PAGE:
To Serve Man

"Why Eat Sentient Creatures?"

I know you are asking it. Why would you want to eat another human being, or a vampire, or werewolf even. Well I could explain all that here....But....lucky for Me. This guy makes a pretty good arguement Here

Folow this link to learn more.

Eat People

To Serve Man
& Anything Else We Can Catch

Preparation and Cooking.

Unfortunately, most modern stores still do not carry the exotic meats that we will be discussing in here, so it will be up to you to butcher and clean the carcass. For those of us who are unfamiliar with butchering their own meat we may want to consider paying the local butcher shop to do it for you. If you are up to doing the job yourself, there are many great reference books, such as Grey's Anatomy, to help you along.

While some organ meat is quite good, the organs of most humanoid creature's are just too foul to be safely eaten. Under no circustances should you ever eat the brain or parts of the central nervous system of any humanoid creatures as this can cause a serious and terminal disease. Avoid eating the liver as humans (and a few other creatures such as Vampires and WereWolves) tend to abuse their livers and thus they are full of lethal toxins.

Like other large animals, the average humanoid creature will yield quite a lot of meat of various qualities and types. Typical cuts are bicep steaks, rump roasts and thigh hams. Ribs are very popular for the bar-b-q and fingers are great when tossed in a nice buffalo wing coating and baked. Toes can also be a delicious treat, less healthy but much sweeter than fingers.

It is important to cook any of the meats here in this book thoroughly, as they tend to be filled with a wide array of viruses and bacteria, especially the meat of Vampires and WereWolves. None should not be consumed unless it has been cooked to an internal temperature of at least 160°F. With that in mind, you can pretty much substitute most in any of your existing beef or pork recipes. Humans, Vampires, and other humanoids tend to easily replace pork, WereWolves for beef, and most Aquatic Creatures are good for replacing fish. Slow cooking tends to be the best way to bring out all of the natural flavors while optimizing the texture of the meat. As with all meats, you never want to over-cook it. A general rule of thumb for oven roasting is 15-20 minutes per pound, but cooking times vary according to the recipe you are using.
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Butchering the Vampire Carcass for Human Consumption.

Vampires are not generally thought of as a staple food source. Observing the anatomy and skeleton, one can see that the vampire is neither built nor bred for its meat, and as such will not provide nearly as much flesh as a pig or cow (for example, an average 1000 pound steer breaks down to provide 432 pounds of saleable beef). You will not achieve anywhere near such a generous ratio from a vampire. The large central pelvis and broad shoulder blades of the vampire also interfere with achieving perfect cuts. There are advantages to butchering vampires, however, especially due to the fact that the typical specimen will weigh between 100-200 pounds and is easily manipulated by even a small person with sufficient leverage.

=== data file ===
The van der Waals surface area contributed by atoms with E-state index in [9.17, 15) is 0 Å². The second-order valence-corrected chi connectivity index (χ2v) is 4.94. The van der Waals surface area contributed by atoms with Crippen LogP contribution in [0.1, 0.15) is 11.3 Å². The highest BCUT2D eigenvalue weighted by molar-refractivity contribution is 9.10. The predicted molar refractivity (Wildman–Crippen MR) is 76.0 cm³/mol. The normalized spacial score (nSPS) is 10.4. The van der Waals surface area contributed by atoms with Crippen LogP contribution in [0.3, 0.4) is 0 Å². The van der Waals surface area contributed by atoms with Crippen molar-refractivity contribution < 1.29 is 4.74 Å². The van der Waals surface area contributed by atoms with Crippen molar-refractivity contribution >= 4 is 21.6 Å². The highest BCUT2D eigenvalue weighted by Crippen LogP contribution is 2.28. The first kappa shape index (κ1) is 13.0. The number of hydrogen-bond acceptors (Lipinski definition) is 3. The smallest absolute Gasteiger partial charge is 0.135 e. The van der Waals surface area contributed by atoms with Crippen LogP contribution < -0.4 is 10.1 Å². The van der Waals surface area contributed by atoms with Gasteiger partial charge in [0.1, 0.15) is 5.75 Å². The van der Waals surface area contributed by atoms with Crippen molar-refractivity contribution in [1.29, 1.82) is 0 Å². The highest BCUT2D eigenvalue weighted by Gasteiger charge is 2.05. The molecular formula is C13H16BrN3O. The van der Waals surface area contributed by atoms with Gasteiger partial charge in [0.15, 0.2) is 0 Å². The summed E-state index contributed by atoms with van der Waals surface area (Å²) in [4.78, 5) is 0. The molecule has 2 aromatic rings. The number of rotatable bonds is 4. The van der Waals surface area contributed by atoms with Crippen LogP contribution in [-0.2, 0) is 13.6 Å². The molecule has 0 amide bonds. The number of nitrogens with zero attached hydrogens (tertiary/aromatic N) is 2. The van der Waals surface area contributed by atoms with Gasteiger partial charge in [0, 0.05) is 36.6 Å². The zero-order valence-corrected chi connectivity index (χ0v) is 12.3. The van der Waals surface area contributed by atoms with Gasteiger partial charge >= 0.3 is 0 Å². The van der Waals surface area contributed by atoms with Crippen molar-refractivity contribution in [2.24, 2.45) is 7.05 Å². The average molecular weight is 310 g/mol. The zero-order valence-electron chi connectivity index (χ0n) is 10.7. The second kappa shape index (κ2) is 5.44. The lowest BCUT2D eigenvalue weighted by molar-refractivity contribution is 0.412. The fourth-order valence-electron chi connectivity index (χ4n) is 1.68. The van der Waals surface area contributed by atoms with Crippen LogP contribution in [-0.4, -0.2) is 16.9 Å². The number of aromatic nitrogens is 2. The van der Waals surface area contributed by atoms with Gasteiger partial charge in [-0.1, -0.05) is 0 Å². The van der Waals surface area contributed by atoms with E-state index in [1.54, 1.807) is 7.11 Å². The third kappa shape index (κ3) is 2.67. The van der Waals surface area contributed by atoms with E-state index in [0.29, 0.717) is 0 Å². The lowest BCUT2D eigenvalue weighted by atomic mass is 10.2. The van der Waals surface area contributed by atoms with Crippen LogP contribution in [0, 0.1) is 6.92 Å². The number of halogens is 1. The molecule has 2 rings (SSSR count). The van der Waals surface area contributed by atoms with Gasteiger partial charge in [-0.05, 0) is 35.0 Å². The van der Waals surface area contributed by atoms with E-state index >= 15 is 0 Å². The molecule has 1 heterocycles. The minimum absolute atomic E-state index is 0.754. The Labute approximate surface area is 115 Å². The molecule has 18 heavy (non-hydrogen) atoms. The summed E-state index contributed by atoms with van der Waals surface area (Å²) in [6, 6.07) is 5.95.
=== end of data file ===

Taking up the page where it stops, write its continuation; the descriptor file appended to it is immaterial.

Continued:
Culling the Herd: Here the caution in choosing your meal must be mentioned. It is VERY IMPORTANT to remember that animals raised for slaughter are kept in tightly controlled environments with their health and diet carefully maintained. Vampires are not. Thus not only is the meat of each kill of varying quality, but kills are also subject to an enormous range of diseases, infections, chemical imbalances, and poisonous bad habits, all typically increasing with age. Also as a vampire ages, the meat loses its tenderness, becoming tough and stringy. No farm animal is ever allowed to age for thirty years, much less three hundred. Six to thirteen months old is a more common slaughtering point for domesticated animals. You will obviously want a youthful but mature physically fit vampire in apparently good health. A certain amount of fat is desirable as "marbling" to add a juicy, flavorful quality to the meat.

Workspace: The butcher will need a fairly roomy space in which to work (an interior location IS suggested), and a large table for a butcher's block. A central overhead support will need to be chosen or installed ahead of time to hang the carcass from. Large tubs or barrels for blood and waste trimmings should be convenient, and a water source close by. Most of the work can be done with a few simple tools: sharp, clean short and long bladed knives, a cleaver or hatchet, and a hacksaw.

Body Preparation: Acquiring your vampire is up to you. For best results and health, freshness is imperative. A living vampire in captivity is optimal, but not always available. When possible make sure the vampire has no food for 48 hours, but plenty of water. This fasting helps flush the system, purging stored toxins and bodily wastes, as well as making bleeding and cleaning easier.

Hanging: Once the vampire is unconscious or dead, it is ready to be hoisted. Get the feet up first, then the hands; let the head hang down. This is called the "Gein configuration". Simple loops of rope may be tied around the hands and feet and then attached to a crossbar or overhead beam. Or, by making a cut behind the Achilles tendon, a meathook may be inserted into each ankle for hanging support. The legs should be spread so that the feet are outside the shoulders, with the arms roughly parallel to the legs. This provides access to the pelvis, and keeps the arms out of the way in a ready position for removal. It's easiest to work if the feet are slightly above the level of the butcher's head.